Columnist Jim Shaw has a dim, depressing view of human life. Invoking an illusory sense of personal autonomy, he cavalierly brushes aside the dignity inherent in each person's existence.
The proposed law would change what is now a felony, helping someone kill himself, into a "health care" treatment. The proposal provides that "qualified" health care providers can sign off on a person's life, akin to signing a death certificate while the patient lives. The term "health care provider" could include a broad range of people such as the late Dr. Kevorkian. Shaw writes that two "physicians" must certify that the person is ready for suicide, but his term is narrower than the proposal. The proposal would open a commercial opportunity for suicide-friendly "health care providers." Once included in the broad category of "health care providers," those sympathetic to the notion could establish a cottage industry of certifying people to kill themselves. The Orwellian scenario is obvious: helping people kill themselves becomes care for their health.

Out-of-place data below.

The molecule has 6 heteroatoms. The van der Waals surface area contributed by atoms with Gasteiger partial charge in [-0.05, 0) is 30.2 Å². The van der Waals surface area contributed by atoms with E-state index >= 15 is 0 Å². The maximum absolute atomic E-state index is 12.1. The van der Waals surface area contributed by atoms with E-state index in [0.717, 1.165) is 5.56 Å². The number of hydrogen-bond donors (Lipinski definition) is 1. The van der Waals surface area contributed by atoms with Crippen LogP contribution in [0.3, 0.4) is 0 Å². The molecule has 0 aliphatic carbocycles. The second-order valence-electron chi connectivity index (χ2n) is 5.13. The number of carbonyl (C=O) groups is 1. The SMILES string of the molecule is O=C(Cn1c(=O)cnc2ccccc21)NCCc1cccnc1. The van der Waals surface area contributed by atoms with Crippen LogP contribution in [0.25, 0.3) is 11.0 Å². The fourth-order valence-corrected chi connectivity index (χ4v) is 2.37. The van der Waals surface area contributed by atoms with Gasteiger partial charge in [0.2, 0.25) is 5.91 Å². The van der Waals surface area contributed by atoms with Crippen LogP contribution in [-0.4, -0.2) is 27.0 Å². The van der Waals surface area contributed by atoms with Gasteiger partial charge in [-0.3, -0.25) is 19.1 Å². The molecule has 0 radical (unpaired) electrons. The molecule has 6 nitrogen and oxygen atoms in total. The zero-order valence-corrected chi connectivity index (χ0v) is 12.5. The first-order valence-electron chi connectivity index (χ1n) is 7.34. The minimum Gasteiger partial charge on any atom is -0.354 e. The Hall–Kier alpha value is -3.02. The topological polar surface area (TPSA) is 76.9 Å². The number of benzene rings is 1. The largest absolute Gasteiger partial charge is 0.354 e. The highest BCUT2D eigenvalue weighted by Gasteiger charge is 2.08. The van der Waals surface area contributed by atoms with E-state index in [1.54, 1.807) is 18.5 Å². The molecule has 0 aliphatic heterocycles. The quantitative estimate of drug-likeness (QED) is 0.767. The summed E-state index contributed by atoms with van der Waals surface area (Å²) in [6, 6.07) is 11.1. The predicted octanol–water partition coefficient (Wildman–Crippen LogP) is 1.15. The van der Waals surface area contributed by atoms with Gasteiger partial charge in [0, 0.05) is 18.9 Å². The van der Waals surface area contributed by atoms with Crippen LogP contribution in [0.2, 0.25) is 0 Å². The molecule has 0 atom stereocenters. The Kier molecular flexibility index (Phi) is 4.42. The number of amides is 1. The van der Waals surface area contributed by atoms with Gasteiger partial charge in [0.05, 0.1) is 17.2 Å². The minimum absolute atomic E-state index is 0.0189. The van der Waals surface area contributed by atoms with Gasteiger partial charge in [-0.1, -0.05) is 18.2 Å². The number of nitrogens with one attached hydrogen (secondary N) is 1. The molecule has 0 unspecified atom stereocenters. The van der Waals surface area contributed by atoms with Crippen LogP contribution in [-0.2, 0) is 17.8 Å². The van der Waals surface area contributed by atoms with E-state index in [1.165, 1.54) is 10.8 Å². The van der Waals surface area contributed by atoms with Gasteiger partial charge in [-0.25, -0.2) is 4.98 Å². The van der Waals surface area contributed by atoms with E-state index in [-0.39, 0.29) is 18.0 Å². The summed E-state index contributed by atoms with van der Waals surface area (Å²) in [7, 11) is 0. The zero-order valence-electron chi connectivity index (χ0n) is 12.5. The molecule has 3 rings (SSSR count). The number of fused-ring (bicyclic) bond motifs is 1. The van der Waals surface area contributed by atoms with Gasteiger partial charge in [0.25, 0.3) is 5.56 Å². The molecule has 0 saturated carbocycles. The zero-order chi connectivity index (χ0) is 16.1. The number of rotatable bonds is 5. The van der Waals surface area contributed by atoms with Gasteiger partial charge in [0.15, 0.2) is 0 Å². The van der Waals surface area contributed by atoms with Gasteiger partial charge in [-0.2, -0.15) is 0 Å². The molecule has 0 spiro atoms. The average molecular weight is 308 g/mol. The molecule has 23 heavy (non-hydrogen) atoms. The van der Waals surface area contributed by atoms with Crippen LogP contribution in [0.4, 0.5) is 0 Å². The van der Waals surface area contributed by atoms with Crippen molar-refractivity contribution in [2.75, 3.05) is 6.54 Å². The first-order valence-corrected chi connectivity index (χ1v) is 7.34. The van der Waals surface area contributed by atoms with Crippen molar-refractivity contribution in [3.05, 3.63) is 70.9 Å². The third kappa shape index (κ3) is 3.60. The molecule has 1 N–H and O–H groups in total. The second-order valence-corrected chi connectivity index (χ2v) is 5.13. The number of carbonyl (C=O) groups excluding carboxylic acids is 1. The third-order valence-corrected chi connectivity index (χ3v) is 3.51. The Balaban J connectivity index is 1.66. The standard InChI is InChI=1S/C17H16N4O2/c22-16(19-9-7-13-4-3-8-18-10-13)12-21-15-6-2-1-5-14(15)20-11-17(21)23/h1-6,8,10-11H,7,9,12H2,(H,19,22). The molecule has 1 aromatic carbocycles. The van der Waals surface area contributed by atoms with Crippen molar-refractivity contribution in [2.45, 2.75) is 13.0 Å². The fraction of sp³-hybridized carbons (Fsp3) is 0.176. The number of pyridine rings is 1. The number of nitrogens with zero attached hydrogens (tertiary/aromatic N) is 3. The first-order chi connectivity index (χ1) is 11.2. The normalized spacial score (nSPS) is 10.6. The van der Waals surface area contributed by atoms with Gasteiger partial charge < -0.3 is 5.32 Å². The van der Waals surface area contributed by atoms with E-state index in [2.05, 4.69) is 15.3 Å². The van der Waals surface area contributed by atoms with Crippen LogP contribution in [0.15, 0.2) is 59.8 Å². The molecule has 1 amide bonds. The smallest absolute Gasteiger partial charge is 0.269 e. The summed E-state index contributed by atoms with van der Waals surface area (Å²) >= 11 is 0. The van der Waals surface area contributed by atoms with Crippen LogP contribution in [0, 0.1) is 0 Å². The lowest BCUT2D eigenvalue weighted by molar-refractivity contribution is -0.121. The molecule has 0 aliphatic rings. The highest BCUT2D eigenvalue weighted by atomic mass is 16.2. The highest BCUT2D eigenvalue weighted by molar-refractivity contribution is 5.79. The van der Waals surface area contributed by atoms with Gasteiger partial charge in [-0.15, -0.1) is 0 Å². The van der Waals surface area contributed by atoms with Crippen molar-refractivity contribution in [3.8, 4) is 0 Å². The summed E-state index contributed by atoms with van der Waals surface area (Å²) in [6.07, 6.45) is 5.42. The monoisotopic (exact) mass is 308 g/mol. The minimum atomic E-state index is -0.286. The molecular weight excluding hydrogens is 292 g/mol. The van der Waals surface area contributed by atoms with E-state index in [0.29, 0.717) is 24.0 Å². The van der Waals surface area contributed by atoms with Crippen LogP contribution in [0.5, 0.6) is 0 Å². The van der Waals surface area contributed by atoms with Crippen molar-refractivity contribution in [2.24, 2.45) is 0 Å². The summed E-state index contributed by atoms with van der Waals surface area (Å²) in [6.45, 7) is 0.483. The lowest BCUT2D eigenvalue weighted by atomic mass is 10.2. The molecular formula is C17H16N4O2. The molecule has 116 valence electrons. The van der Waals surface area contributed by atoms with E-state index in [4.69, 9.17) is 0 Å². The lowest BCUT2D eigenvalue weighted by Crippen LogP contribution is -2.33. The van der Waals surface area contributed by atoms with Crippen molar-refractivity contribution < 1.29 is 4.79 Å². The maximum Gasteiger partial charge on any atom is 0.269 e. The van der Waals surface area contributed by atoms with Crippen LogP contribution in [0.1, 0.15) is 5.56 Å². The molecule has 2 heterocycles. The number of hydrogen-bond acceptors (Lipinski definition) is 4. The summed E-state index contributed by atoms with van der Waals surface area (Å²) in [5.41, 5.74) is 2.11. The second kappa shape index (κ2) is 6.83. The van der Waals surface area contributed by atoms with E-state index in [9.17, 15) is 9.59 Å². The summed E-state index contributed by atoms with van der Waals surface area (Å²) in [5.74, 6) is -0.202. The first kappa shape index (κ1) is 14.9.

With the shift of assisting suicide from a felony to health care, the fees of the helpers are arguably covered by insurance plans, Medicare and Medicaid included. Will it be the official policy of Minnesota that those assisting suicide can be paid from public insurance plans or, if the patient is uninsured, from welfare funds? Family members of a terminally ill person who are overwhelmed with the financial, psychological, and physical burdens of caring for that person might be encouraged by the existence of the statute to suggest, nudge, cajole, or even threaten the sick person to take advantage of the law and sign their life away. Thus would end the burden of care, degrading the dignity of the patient's life to that of the old sick cat. The deceased would be "put out of his misery," but so would the burdened family members. The potential for abuse is indeed great.
Long ago, Minnesota considered life so sacred that it quit killing condemned criminals; the death penalty was abolished in 1911. More than 100 years later, the state wants to abandon a policy that reflects the sanctity and dignity of life by statutorily encouraging helping people kill themselves. The "health care providers" become "death providers."